The week of upheaval in Libya has weakened — if not broken for now — the control of Gadhafi's regime in parts of the east. Protesters in the country's second largest city Benghazi over the weekend overran police stations and security headquarters, taking control of the streets with the help of army units that broke away and sided with them.
Benghazi residents, however, remained in fear of a regime backlash. One doctor in the city said Tuesday many spent the night outside their homes, hearing rumors that airstrikes and artillery assaults were imminent. "We know that although we are in control of the city, Gadhafi loyalists are still here hiding and they can do anything anytime," he said.
A warplane bombed Monday near a military camp that protesters had overwhelmed and were looting for weapons outside the city of Ajdabiya, said one witness, Ahmed al-Zawi. He said he was among those who broke into the camp to seize ammunition, automatic weapons and grenades when the plane dropped a bomb, hitting an empty area nearby, causing no injuries.
"I think the pilot is a good man. He was given orders to bomb the camp but he didn't," al-Zawi said. "We needed the weapons to protect ourselves and the city from the mercenaries."
Ajdabiya, south of Benghazi, appeared to be largely under control of protesters, who formed watch groups to guard streets and entrances to the city. The two main local tribes, the Maghrabiya and Zawi, announced their support for the protesters, and tribal fighters were guarding nearby oil fields and refineries to prevent vandalism or looting, al-Zawi said.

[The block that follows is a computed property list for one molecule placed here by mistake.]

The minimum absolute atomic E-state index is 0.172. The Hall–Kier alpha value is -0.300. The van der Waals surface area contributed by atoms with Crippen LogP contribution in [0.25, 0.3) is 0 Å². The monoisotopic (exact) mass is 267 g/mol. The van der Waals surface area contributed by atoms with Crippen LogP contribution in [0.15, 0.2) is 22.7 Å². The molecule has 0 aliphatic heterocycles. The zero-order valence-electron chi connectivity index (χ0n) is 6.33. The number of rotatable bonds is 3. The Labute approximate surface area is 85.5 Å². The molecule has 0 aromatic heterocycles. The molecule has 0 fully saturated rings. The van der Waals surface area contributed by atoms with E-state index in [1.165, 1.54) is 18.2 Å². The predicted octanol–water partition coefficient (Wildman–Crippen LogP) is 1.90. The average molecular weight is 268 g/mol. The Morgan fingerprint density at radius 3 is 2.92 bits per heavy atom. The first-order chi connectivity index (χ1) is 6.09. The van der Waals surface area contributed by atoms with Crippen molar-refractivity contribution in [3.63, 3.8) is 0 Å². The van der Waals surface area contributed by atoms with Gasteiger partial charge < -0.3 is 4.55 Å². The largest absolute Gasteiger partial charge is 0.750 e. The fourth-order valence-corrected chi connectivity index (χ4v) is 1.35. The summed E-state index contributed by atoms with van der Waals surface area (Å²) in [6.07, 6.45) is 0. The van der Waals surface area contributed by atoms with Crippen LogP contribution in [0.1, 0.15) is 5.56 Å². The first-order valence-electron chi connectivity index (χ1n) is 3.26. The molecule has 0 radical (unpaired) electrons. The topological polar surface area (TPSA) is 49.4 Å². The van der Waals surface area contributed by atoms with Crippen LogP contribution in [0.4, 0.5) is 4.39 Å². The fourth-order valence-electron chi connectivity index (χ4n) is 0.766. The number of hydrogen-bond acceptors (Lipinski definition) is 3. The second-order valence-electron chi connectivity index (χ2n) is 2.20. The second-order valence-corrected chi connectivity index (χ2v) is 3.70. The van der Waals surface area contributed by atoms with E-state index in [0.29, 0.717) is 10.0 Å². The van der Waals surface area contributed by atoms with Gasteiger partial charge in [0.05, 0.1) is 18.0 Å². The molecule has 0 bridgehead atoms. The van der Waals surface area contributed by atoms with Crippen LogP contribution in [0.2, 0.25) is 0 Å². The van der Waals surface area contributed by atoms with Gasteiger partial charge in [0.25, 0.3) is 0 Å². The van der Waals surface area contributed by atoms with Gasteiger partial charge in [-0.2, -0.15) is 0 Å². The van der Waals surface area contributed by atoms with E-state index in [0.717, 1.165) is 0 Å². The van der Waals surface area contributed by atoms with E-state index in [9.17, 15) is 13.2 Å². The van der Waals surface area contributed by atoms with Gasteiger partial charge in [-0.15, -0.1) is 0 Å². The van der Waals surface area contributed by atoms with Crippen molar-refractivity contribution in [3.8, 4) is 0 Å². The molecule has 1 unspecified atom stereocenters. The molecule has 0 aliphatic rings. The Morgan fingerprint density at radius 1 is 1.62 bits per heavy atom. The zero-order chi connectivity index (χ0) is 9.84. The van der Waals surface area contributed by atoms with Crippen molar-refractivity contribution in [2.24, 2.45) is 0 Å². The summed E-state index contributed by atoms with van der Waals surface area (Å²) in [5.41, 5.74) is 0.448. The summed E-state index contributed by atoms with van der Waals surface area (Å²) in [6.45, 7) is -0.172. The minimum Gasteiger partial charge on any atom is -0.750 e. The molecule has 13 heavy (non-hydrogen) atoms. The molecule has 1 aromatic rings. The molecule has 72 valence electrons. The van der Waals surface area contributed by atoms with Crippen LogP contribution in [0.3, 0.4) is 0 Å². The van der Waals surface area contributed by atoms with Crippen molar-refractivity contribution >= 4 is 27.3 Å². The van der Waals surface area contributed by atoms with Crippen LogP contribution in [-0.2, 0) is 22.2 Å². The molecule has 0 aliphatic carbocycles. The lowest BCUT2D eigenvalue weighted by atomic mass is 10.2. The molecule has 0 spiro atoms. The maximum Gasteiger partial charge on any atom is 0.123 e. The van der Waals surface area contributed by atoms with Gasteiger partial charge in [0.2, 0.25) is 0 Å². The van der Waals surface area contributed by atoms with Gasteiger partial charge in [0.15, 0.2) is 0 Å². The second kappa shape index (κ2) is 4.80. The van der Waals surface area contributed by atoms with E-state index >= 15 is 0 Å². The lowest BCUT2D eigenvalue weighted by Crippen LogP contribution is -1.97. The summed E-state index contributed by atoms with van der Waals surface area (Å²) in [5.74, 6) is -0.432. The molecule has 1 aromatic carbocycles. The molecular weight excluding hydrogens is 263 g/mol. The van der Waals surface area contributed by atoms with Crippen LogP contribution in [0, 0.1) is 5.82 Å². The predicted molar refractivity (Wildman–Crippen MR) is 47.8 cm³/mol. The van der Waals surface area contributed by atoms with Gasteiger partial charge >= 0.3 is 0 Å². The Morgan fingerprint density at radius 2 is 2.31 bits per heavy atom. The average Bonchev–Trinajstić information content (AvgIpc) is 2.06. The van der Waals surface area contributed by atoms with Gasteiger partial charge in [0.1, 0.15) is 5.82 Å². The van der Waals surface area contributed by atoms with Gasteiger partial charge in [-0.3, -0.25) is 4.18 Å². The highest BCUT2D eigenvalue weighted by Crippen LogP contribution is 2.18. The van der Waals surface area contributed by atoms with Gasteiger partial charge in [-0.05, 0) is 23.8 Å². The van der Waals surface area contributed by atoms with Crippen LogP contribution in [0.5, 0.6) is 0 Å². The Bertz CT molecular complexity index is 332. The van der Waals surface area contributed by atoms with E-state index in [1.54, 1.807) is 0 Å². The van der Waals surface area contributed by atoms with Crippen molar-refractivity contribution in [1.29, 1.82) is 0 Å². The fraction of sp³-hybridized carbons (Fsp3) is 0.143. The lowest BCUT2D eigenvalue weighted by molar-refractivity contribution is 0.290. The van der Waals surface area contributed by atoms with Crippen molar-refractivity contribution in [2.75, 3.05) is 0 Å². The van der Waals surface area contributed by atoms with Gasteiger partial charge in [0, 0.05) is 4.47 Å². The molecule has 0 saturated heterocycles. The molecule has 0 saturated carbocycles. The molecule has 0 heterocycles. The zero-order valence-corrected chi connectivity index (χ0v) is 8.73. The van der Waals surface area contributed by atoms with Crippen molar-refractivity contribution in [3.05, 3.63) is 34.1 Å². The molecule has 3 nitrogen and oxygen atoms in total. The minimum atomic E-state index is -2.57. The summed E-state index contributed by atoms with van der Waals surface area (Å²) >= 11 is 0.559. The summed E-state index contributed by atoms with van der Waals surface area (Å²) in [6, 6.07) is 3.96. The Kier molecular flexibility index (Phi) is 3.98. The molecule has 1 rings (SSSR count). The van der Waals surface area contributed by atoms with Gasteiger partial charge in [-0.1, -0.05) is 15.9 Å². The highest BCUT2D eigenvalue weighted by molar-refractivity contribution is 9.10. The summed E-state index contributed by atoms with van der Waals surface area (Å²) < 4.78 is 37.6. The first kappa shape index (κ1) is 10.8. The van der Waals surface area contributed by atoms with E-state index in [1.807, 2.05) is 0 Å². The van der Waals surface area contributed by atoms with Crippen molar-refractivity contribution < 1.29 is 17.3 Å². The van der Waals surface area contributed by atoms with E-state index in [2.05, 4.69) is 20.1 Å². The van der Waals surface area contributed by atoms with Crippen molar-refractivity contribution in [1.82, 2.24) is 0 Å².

Gadhafi, the longest serving Arab leader with nearly 42 years in power, appeared briefly on TV early Tuesday to dispel rumors that he had fled. Sitting in a car in front of what appeared to be his residence and holding an umbrella out of the passenger side door, he told an interviewer that he had wanted to go to the capital's Green Square to talk to his supporters gathered there, but the rain stopped him.
"I am here to show that I am in Tripoli and not in Venezuela. Don't believe those misleading dog stations," Gadhafi said, referring to the media reports that he had left the country. The video clip and comments lasted less than a minute.
Gadhafi appeared to have lost the support of at least one major tribe, several military units and his own diplomats, including Libya's ambassador in Washington, Ali Adjali. Deputy U.N. Ambassador Ibrahim Dabbashi accused Gadhafi of committing genocide against his own people in the current crisis. Two air force colonels flew their Mirage fighter jets to Malta and sought asylum.
U.N. Secretary-General Ban Ki-moon told reporters in Beverly Hills, California, on Monday described the crackdown as "a serious violation of international humanitarian law." The U.N. spokesperson's office said late Monday that the Security Council had scheduled consultations on the situation in Libya for Tuesday morning.
British Prime Minister David Cameron, visiting Egypt, called the crackdown "appalling."
The chaos engulfing the country prompted many foreigners to flee.
Italy's government on Tuesday dispatched an air force jet to Benghazi, Libya's second-largest city, to evacuate around 100 Italian citizens. Many countries had already urged their nationals to avoid nonessential travel to Libya, or recommended that those already there leave on commercial flights.
Benghazi's airport was closed, according to an airport official in Cairo.
Egyptian troops, meanwhile, have beefed up their presence on the border with Libya and set up a field hospital as thousands of Egyptians return home from Libya by land, according to an Egyptian security official, who spoke on condition of anonymity because he wasn't allowed to release the information.
Oil companies, including Italy's Eni, Royal Dutch Shell PLC and U.K.-based BP have also begun evacuating their expat workers or their families or both.
Jordanians who fled Libya gave horrific accounts of a "bloodbath" in Tripoli, saying they saw people shot, scores of burned cars and shops, and what appeared to be armed mercenaries who looked as if they were from other African countries.
Many billboards and posters of Gadhafi were smashed or burned along a road to downtown Tripoli, "emboldening" protesters, said a man who lives on the western outskirts of the capital.